Sphero

6 robots and toys to give your kids a head start on coding

Young children can start learning how to program right at home with these toys, which will hit almost any budget

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Coding skills are one children can almost learn innately through play, and some toys can help boost that process along. Whether or not children may be into computers or technology, coding is a skill that is swiftly becoming as important as algebra or English, with many schools teaching it as a part of the core curriculum. To give them a head start, or supplement what they're learning in the classroom, here are the coding devices to get them going on the programming path and learn some basics of computational thinking.

Lego Education Spike Prime

Lego Education Spike Prime

Lego Education Spike Prime: Robotics tailored to the middle school crowd

GearBrain

Certainly on the higher end of the budget, Lego Education Spike Prime, which GearBrain reviewed, is very similar to Lego kits many parents may have grown up with as children — a box of parts that on their own can be built into any combination a child chooses. Lego Education also adds instructions on how to build specifically designed structures, like a Yoga Ring. But there's plenty of room for open-ended discovery. Do note that in addition to the $340 price tag, a computer or tablet is needed to run through the coding to make these creations work.

Botley 2.0

Botley 2.0

Botley 2.0 has light sensors which work in the dark

Botley

Botley 2.0 is an $85 wide-eyed rolling robot with sensors including one for light that keeps eyes bright and lit in the dark. It can detect objects, be programmed to make turns, and the robot can be coded with 150 steps — which is enough to get started, but not to many to overwhelm young coders.

Sphero Mini

Sphero Mini

Sphero Mini is a rolling programmable robot that is also extremely budget-friendly

Sphero

This sphere shaped coding toy can be programmed via Javascript block coding. And there are also pre-programmed options for the Sphero Mini including "Slingshot Mode" which, through the app, lets you use the ball for an actual game of billiards or mini-bowling. (Mini bowling pins come with the toy.) At just $50, this is an excellent starter device for any child. Sphero co-founder Adam Wilson, who spoke with GearBrain in 2018, firmly believes that coding should be as fun as possible.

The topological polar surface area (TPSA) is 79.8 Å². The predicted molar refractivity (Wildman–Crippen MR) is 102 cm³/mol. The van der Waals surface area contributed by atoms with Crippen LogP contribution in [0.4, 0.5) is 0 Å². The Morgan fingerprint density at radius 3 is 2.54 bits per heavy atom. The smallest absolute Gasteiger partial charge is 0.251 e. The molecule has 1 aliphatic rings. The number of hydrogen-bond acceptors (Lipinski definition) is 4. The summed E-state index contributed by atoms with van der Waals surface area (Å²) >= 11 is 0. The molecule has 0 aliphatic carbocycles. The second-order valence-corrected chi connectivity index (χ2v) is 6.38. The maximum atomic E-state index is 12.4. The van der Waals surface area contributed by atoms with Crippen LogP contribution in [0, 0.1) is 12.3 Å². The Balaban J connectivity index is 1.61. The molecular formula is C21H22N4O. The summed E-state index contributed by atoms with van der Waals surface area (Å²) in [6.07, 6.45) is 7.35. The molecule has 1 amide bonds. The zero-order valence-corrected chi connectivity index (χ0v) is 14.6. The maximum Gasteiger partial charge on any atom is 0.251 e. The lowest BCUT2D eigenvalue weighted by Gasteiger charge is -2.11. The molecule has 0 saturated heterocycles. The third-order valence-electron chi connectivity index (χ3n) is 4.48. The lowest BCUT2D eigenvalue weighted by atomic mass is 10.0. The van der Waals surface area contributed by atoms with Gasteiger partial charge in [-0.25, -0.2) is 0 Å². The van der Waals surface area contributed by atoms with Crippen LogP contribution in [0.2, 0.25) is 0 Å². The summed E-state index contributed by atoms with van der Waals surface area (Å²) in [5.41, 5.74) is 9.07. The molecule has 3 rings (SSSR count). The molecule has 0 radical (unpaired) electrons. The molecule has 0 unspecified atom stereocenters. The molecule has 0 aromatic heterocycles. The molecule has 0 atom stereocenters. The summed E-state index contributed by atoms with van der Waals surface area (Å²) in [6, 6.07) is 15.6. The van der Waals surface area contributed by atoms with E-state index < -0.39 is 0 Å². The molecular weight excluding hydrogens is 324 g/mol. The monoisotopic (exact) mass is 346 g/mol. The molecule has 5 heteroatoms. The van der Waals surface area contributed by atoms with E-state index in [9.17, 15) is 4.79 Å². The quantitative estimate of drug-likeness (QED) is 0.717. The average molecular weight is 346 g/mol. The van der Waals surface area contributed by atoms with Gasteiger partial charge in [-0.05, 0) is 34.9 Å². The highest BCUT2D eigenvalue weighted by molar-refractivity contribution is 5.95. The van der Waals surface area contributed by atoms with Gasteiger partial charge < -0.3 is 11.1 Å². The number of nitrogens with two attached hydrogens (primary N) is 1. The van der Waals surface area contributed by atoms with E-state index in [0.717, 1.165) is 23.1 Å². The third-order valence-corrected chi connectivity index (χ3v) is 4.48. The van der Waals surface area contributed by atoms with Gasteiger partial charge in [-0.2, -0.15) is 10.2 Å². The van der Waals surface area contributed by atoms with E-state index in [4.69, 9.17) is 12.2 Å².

Root rt0

Root rt0

Root rt0 can help teaches families how to code

iRobot

Root rt0 is a $130 robotics kit launched by smart vacuum maker iRobot in 2020. While the company has released a more updated version, Root rt1, that's aimed more for classrooms — and the price is a bit higher. The original version is still available and includes more than 20 sensors which children can code to help them teach the robot to draw pictures, make music and of course move around.

Matalab Coding Set

Matalab Coding Set

The Matalab Coding Set can be expanded with add-on kits

Matalab

The Matalab Coding Set is aimed at elementary school students, ages 4 to 9, and actually teaches coding without words. Instead there are images, from directional arrows to those that indicate what you want a robot to do, such as play music. Matalab actually explains on its site how the toy can help students learn about computational thinking, a big push today in education. The main set is $169, but there are add-on kits people can purchase to expand what children can do.

Osmo Coding Starter Kit

Osmo Coding Starter Kit

You do need an iPad or Fire tablet to use the Osmo Coding Starter Kit

Osmo

Working in tandem with an iPad or Fire tablet (one of which is needed), the $99 Osmo Coding Starter Kit is designed for children ages 5 to 10, and uses blocks that coordinate with what's happening on a screen to learn coding. Children play games and go through dozens of levels as they learn skills from logic to problem-solving, sequencing to loops. You can get a sense of how Osmo toys work in general, from a GearBrain review of a different Osmo game.

While these toys are fun, they may also spark an interest in coding and programming that, at least, will help them understand the ways devices work in their lives today, and further down the road.


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